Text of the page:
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Author Topic: Whajafink? New Planet - WASP 17  (Read 2985 times)

Offline JimBob

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Whajafink? New Planet - WASP 17
« on: 15/08/2009 02:25:47 »
Two articles on this.

FIRST, BELOW, FROM WIKIPEDIA - http://en.wikipedia.org/wiki/WASP-17
SECOND IS FROM - http://news.yahoo.com/s/space/20090812/sc_space/newfoundplanetorbitsbackward


WASP-17 is an F-type main sequence star approximately 1,000 light-years away in the constellation Scorpius.[1][2] As of 2009, an extrasolar planet has been confirmed to orbit the star. The planet is thought to orbit in a retrograde orbit (opposite the star's rotation).

Planetary system

The star is unusual in that it has an orbiting exoplanet, WASP-17b, which is believed to orbit in the opposite direction to the star's spin and is said to be twice the size of Jupiter, but half its mass.

The planet was discovered by the SuperWASP project, hence the name.



AND SECOND -

Updated 11:05 a.m. ET

Planets orbit stars in the same direction that the stars rotate. They all do. Except one.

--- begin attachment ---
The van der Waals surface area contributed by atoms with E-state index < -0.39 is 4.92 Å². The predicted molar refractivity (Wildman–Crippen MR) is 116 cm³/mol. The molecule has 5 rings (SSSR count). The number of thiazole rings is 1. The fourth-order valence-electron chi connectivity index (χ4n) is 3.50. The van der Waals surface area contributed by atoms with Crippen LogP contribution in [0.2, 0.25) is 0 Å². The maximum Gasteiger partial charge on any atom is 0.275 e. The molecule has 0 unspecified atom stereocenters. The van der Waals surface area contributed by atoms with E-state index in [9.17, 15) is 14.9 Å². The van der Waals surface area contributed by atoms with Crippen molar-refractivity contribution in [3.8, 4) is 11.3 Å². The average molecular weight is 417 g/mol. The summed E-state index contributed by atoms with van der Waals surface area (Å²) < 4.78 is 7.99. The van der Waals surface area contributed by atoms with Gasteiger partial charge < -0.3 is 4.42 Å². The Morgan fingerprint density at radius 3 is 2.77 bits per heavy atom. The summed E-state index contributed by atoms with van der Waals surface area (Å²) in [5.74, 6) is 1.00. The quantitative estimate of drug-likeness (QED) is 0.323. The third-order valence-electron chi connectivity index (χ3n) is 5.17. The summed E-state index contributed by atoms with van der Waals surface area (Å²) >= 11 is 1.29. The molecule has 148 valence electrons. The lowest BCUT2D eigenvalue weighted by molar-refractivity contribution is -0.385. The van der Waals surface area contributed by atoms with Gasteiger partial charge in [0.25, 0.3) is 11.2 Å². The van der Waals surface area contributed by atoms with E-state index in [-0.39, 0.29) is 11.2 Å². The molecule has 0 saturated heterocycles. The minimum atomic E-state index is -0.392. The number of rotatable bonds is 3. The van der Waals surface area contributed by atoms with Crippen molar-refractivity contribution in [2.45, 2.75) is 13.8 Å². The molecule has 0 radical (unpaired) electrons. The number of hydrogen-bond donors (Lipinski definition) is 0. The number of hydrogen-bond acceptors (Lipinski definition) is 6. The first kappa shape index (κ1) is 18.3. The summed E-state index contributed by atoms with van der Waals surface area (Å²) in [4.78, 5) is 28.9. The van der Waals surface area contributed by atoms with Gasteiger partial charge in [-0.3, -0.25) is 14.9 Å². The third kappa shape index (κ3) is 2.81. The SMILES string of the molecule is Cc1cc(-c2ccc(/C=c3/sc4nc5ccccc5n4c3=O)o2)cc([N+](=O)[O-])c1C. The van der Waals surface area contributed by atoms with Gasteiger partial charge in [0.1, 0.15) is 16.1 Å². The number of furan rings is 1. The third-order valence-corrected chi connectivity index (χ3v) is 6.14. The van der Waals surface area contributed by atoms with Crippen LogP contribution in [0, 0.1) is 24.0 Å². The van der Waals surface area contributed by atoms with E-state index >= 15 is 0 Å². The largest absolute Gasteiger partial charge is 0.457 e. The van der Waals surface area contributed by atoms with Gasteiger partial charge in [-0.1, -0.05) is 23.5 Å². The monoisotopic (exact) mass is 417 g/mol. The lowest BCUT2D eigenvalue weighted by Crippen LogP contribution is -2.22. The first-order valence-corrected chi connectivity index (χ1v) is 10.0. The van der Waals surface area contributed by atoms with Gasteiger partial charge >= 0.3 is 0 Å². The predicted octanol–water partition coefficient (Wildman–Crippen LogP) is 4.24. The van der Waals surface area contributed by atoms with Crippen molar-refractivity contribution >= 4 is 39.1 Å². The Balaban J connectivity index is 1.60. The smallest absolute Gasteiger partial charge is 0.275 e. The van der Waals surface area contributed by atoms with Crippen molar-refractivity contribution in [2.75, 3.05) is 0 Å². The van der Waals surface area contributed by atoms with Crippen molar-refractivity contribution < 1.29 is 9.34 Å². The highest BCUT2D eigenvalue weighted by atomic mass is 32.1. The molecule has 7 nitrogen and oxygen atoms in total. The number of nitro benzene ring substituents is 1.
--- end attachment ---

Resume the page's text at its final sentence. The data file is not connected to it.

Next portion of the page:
A newfound planet orbits the wrong way, backward compared to the rotation of its host star. Its discoverers think a near-collision may have created the retrograde orbit, as it is called.

The star and its planet, WASP-17, are about 1,000 light-years away. The setup was found by the UK's Wide Area Search for Planets (WASP) project in collaboration with Geneva Observatory. The discovery was announced today but has not yet been published in a journal.

"I would have to say this is one of the strangest planets we know about," said Sara Seager, an astrophysicist at MIT who was not involved in the discovery.

What's going on

A star forms when a cloud of gas and dust collapses. Whatever movement the cloud had becomes intensified as it condenses, determining the rotational direction of the star. How planets form is less certain. They are, however, known to develop out of the leftover, typically disk-shaped mass of gas and dust that swirls around a newborn star, so whatever direction that material is moving, which is the direction of the star's rotation, becomes the direction of the planet's orbit.

WASP-17 likely had a close encounter with a larger planet, and the gravitational interaction acted like a slingshot to put WASP-17 on its odd course, the astronomers figure.